Luckily there are numerous sources that provide very good news, facts and analysis:

http://www.electronicintifada.net/ is probably the best resource on the net. Good news, articles, info, currently a palestine diary happening, excellent analysis of the situation.

http://www.gush-shalom.org/ - likewise an excellent resource. Run by the Israeli organisation Gush Shalom includes a lot of info that you dont get anywhere else about dissidence within Israel and Israeli Palestinian collaboration agaisnt the occupation along with more general news. And contains the brilliant writing of Uri Avneri.

The Palestine News agency (http://english.wafa.ps/default.asp ). News rather than analysis - updated several times an hour, some irrelevant but a lot that is worth knowing about.

Palestine Red Crescent Society (http://www.palestinercs.org/ ) Not exactly light reading but if you were after light reading you wouldn't have read down this far. Has both current updates and more long term information and stats about deaths, injuries, attacks on ambulances, effect of the wall etc. If you have to speak, right debate on the occupation, this is worth looking at. Reuben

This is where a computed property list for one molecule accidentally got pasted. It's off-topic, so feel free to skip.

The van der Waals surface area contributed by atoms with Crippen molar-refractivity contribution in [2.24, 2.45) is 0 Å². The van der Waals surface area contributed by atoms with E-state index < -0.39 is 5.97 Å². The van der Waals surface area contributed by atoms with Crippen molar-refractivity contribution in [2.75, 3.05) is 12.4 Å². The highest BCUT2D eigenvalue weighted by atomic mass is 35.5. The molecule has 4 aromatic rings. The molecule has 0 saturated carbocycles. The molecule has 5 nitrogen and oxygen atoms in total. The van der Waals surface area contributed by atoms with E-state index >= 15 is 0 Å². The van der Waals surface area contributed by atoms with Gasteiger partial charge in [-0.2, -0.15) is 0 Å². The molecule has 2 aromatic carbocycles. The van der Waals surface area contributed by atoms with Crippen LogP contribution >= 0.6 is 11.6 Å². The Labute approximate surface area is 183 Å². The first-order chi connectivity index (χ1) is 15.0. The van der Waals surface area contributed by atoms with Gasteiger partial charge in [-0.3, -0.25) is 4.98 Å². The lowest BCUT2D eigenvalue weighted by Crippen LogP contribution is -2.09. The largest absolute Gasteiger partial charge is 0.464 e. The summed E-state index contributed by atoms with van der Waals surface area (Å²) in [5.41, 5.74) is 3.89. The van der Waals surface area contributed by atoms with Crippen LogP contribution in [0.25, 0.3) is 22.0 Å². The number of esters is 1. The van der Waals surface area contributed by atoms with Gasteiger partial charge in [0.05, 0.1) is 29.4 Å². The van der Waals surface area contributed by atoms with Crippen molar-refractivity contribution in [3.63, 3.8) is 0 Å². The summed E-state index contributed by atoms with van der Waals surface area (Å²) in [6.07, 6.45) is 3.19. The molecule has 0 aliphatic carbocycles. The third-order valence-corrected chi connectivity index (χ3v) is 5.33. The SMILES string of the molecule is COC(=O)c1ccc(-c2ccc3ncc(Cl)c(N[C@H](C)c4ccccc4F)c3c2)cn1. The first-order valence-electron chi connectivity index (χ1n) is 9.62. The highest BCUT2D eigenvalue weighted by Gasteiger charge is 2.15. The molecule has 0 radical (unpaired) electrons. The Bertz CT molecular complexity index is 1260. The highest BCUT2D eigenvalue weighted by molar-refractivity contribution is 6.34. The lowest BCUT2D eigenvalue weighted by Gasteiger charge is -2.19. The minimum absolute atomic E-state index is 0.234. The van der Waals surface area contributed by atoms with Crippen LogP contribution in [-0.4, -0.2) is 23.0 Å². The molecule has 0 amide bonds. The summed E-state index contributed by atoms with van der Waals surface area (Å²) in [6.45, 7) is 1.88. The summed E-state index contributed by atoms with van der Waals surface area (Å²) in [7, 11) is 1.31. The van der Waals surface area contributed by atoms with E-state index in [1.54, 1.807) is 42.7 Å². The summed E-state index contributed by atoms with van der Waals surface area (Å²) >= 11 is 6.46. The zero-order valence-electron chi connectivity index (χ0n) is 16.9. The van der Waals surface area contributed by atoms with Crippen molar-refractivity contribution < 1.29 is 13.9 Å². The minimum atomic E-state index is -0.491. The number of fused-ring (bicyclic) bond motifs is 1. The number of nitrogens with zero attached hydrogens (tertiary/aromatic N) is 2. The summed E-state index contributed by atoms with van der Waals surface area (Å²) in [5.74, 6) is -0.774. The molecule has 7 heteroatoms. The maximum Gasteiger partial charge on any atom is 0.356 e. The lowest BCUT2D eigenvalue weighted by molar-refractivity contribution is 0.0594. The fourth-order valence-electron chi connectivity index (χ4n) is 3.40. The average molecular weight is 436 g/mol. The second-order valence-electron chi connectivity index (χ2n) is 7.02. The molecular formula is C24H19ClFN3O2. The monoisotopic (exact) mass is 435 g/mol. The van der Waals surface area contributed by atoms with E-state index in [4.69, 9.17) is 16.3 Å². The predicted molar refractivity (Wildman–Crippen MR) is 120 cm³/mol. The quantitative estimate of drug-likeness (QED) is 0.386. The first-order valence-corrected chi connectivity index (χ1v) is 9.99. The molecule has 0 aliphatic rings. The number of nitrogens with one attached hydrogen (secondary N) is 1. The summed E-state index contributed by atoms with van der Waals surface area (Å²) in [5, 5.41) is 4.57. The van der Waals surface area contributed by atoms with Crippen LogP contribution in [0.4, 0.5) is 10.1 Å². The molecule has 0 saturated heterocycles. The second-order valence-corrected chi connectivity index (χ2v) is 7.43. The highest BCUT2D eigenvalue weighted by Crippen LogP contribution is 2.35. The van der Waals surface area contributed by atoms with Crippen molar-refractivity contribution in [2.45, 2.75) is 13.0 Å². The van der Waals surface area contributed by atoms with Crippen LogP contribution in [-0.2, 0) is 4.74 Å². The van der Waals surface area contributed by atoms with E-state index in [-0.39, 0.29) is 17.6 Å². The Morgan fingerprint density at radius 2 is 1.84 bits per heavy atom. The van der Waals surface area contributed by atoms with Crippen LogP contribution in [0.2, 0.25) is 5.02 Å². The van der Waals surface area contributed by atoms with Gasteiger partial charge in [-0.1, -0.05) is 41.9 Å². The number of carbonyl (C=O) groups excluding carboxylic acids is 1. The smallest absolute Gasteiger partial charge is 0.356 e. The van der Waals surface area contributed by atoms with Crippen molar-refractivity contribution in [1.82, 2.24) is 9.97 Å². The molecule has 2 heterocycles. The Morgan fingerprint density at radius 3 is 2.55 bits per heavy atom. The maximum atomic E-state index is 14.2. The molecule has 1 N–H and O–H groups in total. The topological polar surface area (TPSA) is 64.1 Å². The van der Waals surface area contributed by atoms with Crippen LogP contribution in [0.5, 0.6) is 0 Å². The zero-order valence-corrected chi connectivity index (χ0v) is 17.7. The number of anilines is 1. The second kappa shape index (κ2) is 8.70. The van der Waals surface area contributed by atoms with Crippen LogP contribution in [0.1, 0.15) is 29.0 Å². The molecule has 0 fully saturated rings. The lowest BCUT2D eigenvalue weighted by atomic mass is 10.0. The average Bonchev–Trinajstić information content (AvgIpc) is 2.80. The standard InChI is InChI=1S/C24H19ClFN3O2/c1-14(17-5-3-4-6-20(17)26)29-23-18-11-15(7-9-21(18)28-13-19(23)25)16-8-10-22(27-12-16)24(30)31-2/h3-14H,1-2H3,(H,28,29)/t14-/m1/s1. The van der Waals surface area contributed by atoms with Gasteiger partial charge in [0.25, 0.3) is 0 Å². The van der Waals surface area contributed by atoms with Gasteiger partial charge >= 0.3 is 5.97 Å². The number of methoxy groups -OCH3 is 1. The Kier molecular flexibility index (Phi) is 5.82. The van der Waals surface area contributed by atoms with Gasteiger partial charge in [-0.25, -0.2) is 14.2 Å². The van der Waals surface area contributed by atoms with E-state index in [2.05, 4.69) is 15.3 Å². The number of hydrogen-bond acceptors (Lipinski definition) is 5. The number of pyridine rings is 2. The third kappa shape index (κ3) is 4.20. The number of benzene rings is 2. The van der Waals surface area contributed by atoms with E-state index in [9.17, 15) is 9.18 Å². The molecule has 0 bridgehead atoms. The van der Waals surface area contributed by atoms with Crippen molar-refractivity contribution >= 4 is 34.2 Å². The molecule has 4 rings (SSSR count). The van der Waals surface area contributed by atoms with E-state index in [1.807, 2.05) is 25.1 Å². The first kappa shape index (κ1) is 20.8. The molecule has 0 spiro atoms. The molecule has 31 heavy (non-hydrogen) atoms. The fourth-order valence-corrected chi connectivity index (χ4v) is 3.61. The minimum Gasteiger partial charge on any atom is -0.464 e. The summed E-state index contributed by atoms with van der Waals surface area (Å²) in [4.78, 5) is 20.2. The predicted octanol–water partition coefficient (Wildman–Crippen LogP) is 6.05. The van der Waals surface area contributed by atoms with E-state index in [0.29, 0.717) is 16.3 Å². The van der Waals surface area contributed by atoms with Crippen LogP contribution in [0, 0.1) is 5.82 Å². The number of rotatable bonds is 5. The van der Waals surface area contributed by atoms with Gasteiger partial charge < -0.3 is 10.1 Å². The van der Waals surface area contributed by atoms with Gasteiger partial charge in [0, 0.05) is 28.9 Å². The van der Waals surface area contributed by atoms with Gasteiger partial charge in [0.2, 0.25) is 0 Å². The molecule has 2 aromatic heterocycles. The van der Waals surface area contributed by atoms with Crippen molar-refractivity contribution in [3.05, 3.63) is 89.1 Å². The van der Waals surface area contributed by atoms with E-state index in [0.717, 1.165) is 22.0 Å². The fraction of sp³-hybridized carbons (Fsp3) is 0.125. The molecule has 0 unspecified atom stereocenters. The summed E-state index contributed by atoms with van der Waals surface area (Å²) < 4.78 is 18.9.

The rise and rise of the SWP bloggers


Given the almost total absence of SWP members on e-mail discussion lists it is an interesting development that there are a few SWP blogs out there. For example; Lenin’s Tomb, Through the Scary Door, Respect blogspot, Dead Man Left and Adventures in Historical Materialism. (apologies to anyone who feels they have been wrongly included or omitted from the list). They are generally of high quality, Lenin’s Tomb is the best and even seems to have semi-official patronage but Through the Scary Door is …. … well, make your own mind up!

So why is there no SWP discussion list, like the successful ones run by
Green Left Weekly or the Labor Party of Pakistan. Certainly the UK Left network can be a badger-pit, but even there sometimes useful discussion occurs – and the Australian and Pakistani comrades show that it is completely possible to run a civilised discussion list. The SWP doesn’t even run an internal list for debate among members.

Going back to 1995, there was once an
IS list. But the central Committee of the SWP issued a prohibition of SWP members using the list after someone posted onto it a shallow critique of the SWP by disgruntled former members. The reasons given at the time were:

i) “Access to the internet, as to any technology, is highly unequal, and conditioned by the bosses' domination of the economy and the state. …. [Internet discussion is] irresponsible gossip by a self-selected and relatively privileged clique” Whether or not this had any substance in 1995, it is clearly less the case now. The pwer of the Internet as a progressive tool can be seen for example by the first class African web-site,